Why Gen Z Plans To Spend More Despite Feeling Financially Insecure -- Nasdaq

Press Release from Financial Wellness Strategies

March 19, 2024 

Written by  Yaёl Bizouati-Kennedy

Americans seem to have a more optimistic view of the economy, yet, simultaneously, their feelings of financial insecurity have hit a record high. While this sentiment is prevalent across all generations, for GenZers — the first “digitally-native” generation — this increased optimism also means they are the most likely to increase non-essential spending, a new Northwestern Mutual study found.

The 2024 Planning & Progress Study found that Americans’ feelings of personal financial insecurity are on the rise, as 33% of adults say they do not feel financially secure, up from 27% last year, with inflation being the top concern.  This is also the highest measure of financial insecurity recorded in the study’s history.

At the same time, fears of a recession are receding, with 54% of adults expecting the country will enter a recession this year — a substantial drop from the 67% who predicted a recession last year.

Yet for Gen Z adults, 62% believe the country will enter a recession this year -the highest cohort that thinks that way, despite a 12% decrease from 2023.

On the other hand, Gen Z adults are also the most likely to say they’ll increase non-essential spending, with 36%, compared to 26% for adults overall, and 24% for Gen X adults, who are the most likely to say they’ll be tightening their belts.

So what are the reasons behind this discrepancy between planning to spend more, yet feeling financially insecure?

Different Approach to Finances

Some experts argued that the primary reason is caused by a generational shift in attitudes toward the role money plays in life.

“Gen X is more likely to subscribe to a more traditional finance trajectory — work hard, save/invest your money, and retire early – which may explain why they’re more likely to cut back on their spending in preparation for a recession,” said Steve Sexton, CEO, Sexton Advisory Group.

On the other hand, according to Sexton, Gen Z is more likely to see money as a tool to live in the present, prioritizing quality of life and experiences over a robust retirement account.

“Which is why this cohort is more likely to continue committing to non-essential spending as a means of maintaining their quality of life, even during a recession,” he said.

Longer Runway to Retirement

Another reason is that Gen X is feeling it is time to tighten their belts because their runway to retirement is getting shorter.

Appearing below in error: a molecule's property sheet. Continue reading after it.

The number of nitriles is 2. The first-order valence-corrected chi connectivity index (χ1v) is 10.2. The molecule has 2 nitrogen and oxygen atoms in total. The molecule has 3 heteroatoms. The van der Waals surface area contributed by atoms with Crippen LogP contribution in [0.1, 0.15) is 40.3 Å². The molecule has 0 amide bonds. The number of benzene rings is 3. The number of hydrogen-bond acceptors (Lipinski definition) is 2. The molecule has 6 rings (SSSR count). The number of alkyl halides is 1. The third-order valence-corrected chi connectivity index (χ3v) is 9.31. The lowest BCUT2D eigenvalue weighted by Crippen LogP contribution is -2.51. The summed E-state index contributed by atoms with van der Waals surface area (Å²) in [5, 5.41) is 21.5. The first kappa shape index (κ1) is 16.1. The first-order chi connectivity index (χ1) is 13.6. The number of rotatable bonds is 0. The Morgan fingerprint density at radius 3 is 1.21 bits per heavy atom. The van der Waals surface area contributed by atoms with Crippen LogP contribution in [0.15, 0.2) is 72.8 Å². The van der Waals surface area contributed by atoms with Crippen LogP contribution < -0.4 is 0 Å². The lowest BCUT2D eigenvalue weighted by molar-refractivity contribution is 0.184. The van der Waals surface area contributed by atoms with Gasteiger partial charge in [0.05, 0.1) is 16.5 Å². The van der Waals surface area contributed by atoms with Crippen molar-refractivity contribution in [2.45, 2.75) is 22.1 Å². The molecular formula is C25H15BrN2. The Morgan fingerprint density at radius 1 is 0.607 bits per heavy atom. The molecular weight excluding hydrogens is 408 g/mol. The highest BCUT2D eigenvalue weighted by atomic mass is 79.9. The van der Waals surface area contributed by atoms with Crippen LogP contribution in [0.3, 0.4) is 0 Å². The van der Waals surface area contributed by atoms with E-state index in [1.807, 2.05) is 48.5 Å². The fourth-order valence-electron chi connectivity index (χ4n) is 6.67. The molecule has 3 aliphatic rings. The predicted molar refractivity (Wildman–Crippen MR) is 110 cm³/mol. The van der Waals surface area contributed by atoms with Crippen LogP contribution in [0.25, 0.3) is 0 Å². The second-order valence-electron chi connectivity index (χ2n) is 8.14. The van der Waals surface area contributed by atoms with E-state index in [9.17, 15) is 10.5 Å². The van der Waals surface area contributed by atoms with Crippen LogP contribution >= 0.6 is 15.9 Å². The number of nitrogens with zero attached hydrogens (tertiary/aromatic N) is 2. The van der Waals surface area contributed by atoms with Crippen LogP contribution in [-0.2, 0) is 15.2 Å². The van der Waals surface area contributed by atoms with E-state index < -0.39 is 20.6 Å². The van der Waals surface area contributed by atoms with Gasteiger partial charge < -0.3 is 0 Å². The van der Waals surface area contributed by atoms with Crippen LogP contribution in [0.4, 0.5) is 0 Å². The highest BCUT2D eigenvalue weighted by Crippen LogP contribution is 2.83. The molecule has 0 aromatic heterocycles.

“They are starting to do the math and are nervous about what they see,” said Bobbi Rebell, CFP,  founder of Financial Wellness Strategies and author of Launching Financial Grownups: Live Your Richest Life by Helping Your (Almost) Adult Kids Be Everyday Money Smart.

Meanwhile, she said, Gen Z may have vague concerns but retirement is still far off.

“Gen Z is old enough to have experienced the economic and social impact of the pandemic and they have a heightened appreciation for making sure that you fully live your present life,” said Rebell. “Many also likely also have some level of FOMO for the coming-of-age years that they feel they missed out on during the pandemic.”

In turn, they want to make sure they fully participate in life while they can because they know so vividly how quickly social freedom can be taken away.

“In fact what we may characterize as “non-essential,” many Gen Z-ers may see as very much essential for their mental health and happiness now that the world has opened back up for them,” she added.

What Can Gen Z Do To Make This Discrepancy Work?

As with most prudent financial advice, extremes on both ends of the spectrum are likely unrealistic and unsustainable, said Sexton.

“For Gen Z, there’s likely a happy middle ground that allows them to continue spending on certain “non-essentials” that benefit their quality of life, while cutting back on certain mindless purchases and reallocating these funds toward savings or retirement accounts,” he added.

To achieve this happy medium, Gen Zers should set an accurate budget, by reviewing the last several months’ worth of credit card statements, and then, evaluate what is essential, what’s non-essential but worth keeping, and what should be eliminated, said Sexton.

“This evaluation is of course deeply personal and different for every individual, so there’s no one-size-fits-all formula; but there should be an understanding that some concessions should be made for your future self and your financial well-being,” he added.

Another factor that comes into play, according to experts: Gen Z’s optimism, combined with the influence of digital environments, encourages spending that prioritizes immediate gratification and social identity, even in uncertain economic times.

According to True Tamplin, founder of Finance Strategists and CEPF, addressing this discrepancy involves two strategies: enhancing financial literacy and promoting mindful spending.

“By focusing on financial education and mindful consumption, Gen Z can enjoy life’s pleasures while building a foundation for financial resilience,” said Tamplin.